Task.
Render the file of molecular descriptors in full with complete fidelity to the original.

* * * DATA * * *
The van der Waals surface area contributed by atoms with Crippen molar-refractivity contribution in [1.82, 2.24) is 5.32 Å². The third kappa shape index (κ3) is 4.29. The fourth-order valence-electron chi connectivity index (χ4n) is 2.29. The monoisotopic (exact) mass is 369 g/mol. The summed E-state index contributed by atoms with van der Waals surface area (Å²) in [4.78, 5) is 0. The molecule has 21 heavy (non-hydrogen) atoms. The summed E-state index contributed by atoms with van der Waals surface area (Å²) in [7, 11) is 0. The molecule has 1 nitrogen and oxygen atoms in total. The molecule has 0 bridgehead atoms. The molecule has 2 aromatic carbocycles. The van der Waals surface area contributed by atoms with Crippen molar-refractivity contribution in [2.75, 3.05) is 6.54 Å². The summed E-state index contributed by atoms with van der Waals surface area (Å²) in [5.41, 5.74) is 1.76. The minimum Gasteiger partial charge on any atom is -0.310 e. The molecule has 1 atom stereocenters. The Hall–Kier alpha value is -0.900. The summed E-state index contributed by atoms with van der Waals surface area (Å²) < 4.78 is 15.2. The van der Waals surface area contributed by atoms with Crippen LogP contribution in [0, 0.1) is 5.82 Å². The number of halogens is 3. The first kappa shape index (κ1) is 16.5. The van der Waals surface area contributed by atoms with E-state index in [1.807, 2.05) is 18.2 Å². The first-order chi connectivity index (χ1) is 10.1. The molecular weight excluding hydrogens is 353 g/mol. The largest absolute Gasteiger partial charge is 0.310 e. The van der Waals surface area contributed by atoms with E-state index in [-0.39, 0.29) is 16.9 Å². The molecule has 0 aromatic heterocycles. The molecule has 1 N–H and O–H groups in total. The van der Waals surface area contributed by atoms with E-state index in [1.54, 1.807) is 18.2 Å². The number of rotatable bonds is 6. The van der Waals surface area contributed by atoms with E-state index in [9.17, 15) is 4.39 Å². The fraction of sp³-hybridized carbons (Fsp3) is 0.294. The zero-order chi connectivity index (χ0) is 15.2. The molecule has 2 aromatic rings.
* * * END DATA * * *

The van der Waals surface area contributed by atoms with Crippen molar-refractivity contribution in [1.82, 2.24) is 5.32 Å². The third kappa shape index (κ3) is 4.29. The fourth-order valence-electron chi connectivity index (χ4n) is 2.29. The monoisotopic (exact) mass is 369 g/mol. The summed E-state index contributed by atoms with van der Waals surface area (Å²) in [4.78, 5) is 0. The molecule has 21 heavy (non-hydrogen) atoms. The summed E-state index contributed by atoms with van der Waals surface area (Å²) in [7, 11) is 0. The molecule has 1 nitrogen and oxygen atoms in total. The molecule has 0 bridgehead atoms. The molecule has 2 aromatic carbocycles. The van der Waals surface area contributed by atoms with Crippen molar-refractivity contribution in [2.75, 3.05) is 6.54 Å². The summed E-state index contributed by atoms with van der Waals surface area (Å²) in [5.41, 5.74) is 1.76. The minimum Gasteiger partial charge on any atom is -0.310 e. The molecule has 1 atom stereocenters. The Hall–Kier alpha value is -0.900. The summed E-state index contributed by atoms with van der Waals surface area (Å²) < 4.78 is 15.2. The van der Waals surface area contributed by atoms with Crippen LogP contribution in [0, 0.1) is 5.82 Å². The number of halogens is 3. The first kappa shape index (κ1) is 16.5. The van der Waals surface area contributed by atoms with E-state index in [1.807, 2.05) is 18.2 Å². The first-order chi connectivity index (χ1) is 10.1. The molecular weight excluding hydrogens is 353 g/mol. The largest absolute Gasteiger partial charge is 0.310 e. The van der Waals surface area contributed by atoms with E-state index in [-0.39, 0.29) is 16.9 Å². The molecule has 0 aromatic heterocycles. The molecule has 1 N–H and O–H groups in total. The van der Waals surface area contributed by atoms with E-state index in [1.54, 1.807) is 18.2 Å². The number of rotatable bonds is 6. The van der Waals surface area contributed by atoms with E-state index in [9.17, 15) is 4.39 Å². The fraction of sp³-hybridized carbons (Fsp3) is 0.294. The zero-order chi connectivity index (χ0) is 15.2. The molecule has 2 aromatic rings.